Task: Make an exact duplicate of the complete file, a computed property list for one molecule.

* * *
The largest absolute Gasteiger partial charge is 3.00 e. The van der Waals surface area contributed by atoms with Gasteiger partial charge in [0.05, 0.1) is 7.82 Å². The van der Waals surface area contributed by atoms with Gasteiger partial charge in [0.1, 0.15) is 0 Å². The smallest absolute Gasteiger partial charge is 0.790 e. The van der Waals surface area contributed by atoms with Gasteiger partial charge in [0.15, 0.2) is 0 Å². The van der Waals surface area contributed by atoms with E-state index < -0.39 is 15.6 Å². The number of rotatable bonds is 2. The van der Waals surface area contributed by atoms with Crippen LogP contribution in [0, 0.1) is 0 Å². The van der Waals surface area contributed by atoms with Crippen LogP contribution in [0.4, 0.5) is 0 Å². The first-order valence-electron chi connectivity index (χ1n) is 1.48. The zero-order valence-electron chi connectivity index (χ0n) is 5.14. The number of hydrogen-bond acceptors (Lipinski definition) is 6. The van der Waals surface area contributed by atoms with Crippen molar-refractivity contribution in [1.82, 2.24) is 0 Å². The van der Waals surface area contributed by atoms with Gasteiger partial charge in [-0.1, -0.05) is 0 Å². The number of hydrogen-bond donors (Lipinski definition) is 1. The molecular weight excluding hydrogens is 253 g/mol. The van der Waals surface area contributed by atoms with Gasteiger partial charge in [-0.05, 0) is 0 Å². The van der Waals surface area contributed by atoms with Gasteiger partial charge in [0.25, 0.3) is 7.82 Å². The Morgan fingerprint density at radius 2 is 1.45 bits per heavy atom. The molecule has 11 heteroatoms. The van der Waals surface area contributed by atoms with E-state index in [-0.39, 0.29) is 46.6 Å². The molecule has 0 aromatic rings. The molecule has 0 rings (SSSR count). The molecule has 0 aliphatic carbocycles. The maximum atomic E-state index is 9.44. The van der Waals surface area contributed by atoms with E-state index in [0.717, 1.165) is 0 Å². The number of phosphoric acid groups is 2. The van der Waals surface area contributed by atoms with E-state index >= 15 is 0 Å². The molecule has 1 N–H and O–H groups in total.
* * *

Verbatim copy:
The largest absolute Gasteiger partial charge is 3.00 e. The van der Waals surface area contributed by atoms with Gasteiger partial charge in [0.05, 0.1) is 7.82 Å². The van der Waals surface area contributed by atoms with Gasteiger partial charge in [0.1, 0.15) is 0 Å². The smallest absolute Gasteiger partial charge is 0.790 e. The van der Waals surface area contributed by atoms with Gasteiger partial charge in [0.15, 0.2) is 0 Å². The van der Waals surface area contributed by atoms with E-state index < -0.39 is 15.6 Å². The number of rotatable bonds is 2. The van der Waals surface area contributed by atoms with Crippen LogP contribution in [0, 0.1) is 0 Å². The van der Waals surface area contributed by atoms with Crippen LogP contribution in [0.4, 0.5) is 0 Å². The first-order valence-electron chi connectivity index (χ1n) is 1.48. The zero-order valence-electron chi connectivity index (χ0n) is 5.14. The number of hydrogen-bond acceptors (Lipinski definition) is 6. The van der Waals surface area contributed by atoms with Crippen molar-refractivity contribution in [1.82, 2.24) is 0 Å². The van der Waals surface area contributed by atoms with Gasteiger partial charge in [-0.1, -0.05) is 0 Å². The number of hydrogen-bond donors (Lipinski definition) is 1. The molecular weight excluding hydrogens is 253 g/mol. The van der Waals surface area contributed by atoms with Gasteiger partial charge in [-0.05, 0) is 0 Å². The van der Waals surface area contributed by atoms with Gasteiger partial charge in [0.25, 0.3) is 7.82 Å². The Morgan fingerprint density at radius 2 is 1.45 bits per heavy atom. The molecule has 11 heteroatoms. The van der Waals surface area contributed by atoms with E-state index in [-0.39, 0.29) is 46.6 Å². The molecule has 0 aromatic rings. The molecule has 0 rings (SSSR count). The molecule has 0 aliphatic carbocycles. The maximum atomic E-state index is 9.44. The van der Waals surface area contributed by atoms with E-state index in [0.717, 1.165) is 0 Å². The number of phosphoric acid groups is 2. The van der Waals surface area contributed by atoms with E-state index >= 15 is 0 Å². The molecule has 1 N–H and O–H groups in total.